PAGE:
NEW YORK (Associated Press) – A New York judge said Wednesday he would lift a contempt of court order against Donald Trump if the former president met certain conditions, including paying $110,000 in fines for his slow response to the court’s subpoena. The state attorney general.
Judge Arthur Engoron said he would lift the filing with conditions Trump’s result is contempt If, by May 20, Trump submits additional papers detailing efforts to search for subpoena records and explain his and his company’s document retention policies. The judge also requires that the company that Trump hired to help with the research complete its work.
Engoron found Trump in contempt on April 25 and fined him $10,000 a day for failing to comply with a subpoena for documents issued by New York Attorney General Letitia James.
James, a Democrat, says her investigators have found evidence that Trump’s company miscalculated the value of assets such as skyscrapers and golf courses in financial statements for more than a decade.
Trump denied the allegations and called James’ investigation a “racist” and “witch-hunt”. James Black.
The total amount that Ingoron ordered Trump to pay is the amount of fines cumulated until last Friday, when Trump’s attorneys filed 66 pages of court documents detailing efforts he and his attorneys are making to locate the subpoenaed records. Engoron can return the fine if conditions he set on Wednesday are not met.
Also Wednesday, the state appeals court is set to hear oral arguments in Trump’s appeal in another subpoena: Ingurun ruling on February 17 demands answers to questions Under oath in the investigation of James.
She left a message asking for comment with Trump’s lawyer.
James asked Engoron to prosecute Trump in contempt of court after he failed to provide any documents to meet the March 31 deadline to meet the terms of the subpoena.
James’ office sought numerous documents, including paperwork and communications relating to Trump’s financial statements, financing and debt for a Chicago hotel project and development plans for a Seven Springs property north of New York City, and even communications with Forbes magazine, in which it sought. Refine his image as a wealthy businessman.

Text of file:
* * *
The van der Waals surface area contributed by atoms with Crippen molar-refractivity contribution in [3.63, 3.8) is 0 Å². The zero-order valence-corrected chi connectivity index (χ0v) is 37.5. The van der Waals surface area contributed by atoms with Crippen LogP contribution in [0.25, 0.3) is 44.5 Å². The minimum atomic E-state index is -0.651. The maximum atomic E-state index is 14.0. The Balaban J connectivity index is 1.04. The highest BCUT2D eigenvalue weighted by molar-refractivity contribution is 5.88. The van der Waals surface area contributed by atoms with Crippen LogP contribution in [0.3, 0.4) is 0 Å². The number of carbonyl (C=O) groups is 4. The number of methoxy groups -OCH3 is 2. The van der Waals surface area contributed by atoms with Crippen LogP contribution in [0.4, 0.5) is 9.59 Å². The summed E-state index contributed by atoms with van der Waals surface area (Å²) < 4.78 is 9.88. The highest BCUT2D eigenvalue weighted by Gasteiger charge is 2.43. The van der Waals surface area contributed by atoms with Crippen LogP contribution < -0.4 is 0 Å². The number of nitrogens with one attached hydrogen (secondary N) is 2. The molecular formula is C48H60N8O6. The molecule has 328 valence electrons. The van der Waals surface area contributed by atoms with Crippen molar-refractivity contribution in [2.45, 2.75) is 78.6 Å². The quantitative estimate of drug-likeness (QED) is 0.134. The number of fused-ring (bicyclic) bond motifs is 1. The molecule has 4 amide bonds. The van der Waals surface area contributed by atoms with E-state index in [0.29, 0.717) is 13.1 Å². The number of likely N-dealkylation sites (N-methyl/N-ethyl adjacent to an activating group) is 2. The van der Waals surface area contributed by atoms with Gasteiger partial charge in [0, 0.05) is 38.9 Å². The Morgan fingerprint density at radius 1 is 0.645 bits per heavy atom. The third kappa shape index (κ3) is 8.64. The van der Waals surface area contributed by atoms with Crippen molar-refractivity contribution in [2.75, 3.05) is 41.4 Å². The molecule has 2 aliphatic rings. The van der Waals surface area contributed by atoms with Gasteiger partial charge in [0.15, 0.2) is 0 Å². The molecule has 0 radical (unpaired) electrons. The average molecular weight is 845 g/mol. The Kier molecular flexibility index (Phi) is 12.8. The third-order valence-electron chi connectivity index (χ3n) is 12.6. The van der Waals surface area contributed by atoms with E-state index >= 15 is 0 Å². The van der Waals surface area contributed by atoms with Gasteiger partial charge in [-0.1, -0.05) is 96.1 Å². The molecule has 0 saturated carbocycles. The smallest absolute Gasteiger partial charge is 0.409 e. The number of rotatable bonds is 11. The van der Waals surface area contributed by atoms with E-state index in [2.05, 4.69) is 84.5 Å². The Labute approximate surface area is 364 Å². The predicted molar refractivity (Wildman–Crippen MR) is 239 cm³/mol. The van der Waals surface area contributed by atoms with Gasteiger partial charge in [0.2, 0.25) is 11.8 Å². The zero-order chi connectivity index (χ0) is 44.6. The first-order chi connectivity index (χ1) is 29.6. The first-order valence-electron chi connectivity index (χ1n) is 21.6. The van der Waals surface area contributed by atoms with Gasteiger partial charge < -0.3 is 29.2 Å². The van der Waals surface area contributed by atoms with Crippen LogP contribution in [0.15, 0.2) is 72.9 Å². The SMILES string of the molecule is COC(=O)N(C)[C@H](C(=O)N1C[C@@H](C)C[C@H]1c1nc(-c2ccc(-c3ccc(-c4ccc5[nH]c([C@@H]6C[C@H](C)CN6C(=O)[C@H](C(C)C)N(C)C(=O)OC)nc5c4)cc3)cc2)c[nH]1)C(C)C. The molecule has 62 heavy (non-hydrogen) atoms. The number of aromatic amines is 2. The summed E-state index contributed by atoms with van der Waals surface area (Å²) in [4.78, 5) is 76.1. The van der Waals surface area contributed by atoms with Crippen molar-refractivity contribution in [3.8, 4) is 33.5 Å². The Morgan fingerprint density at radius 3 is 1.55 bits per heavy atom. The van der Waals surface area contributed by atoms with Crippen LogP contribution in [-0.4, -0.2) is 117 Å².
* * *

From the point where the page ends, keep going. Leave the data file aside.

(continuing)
Trump’s attorney, Alina Heba, said in the May 6 filing that responses to the subpoena were complete and correct and that no relevant documents or information had been withheld.
Hba conducted searches of Trump’s offices and venues at his golf club in Bedminster, New Jersey, and his residence in Mar-a-Lago, Florida, according to the filing, but found no relevant documents that weren’t actually there. produced. The registry also contains detailed searches of other locations including file cabinets and storage areas at the Trump Organization’s offices in New York.
In a separate affidavit with the filing, Trump stated that there were no relevant documents not actually submitted.
He added that he owns two cell phones: an iPhone for personal use that he submitted in March to be searched as part of the subpoena, then submitted again in May; As well as a second phone that he recently acquired and is only used to post on Truth Social, the social network he started after being banned from Twitter, Facebook and other platforms.
Engoron’s criteria for filing a contempt case were largely in line with conditions set by James’ office in its response Monday to a lengthy filing last week in which Trump and his legal team said they had exhausted their efforts to find subpoena records.
Those conditions that James’s office sought are: Trump providing another affidavit detailing his and his company’s retention and destruction policies for his documents and electronic devices; And allowing the offshore company that Trump has hired, HaystackID, to finish going through 17 boxes kept in an off-site storage facility, and for that company to issue a report on its findings and turn over any relevant documents.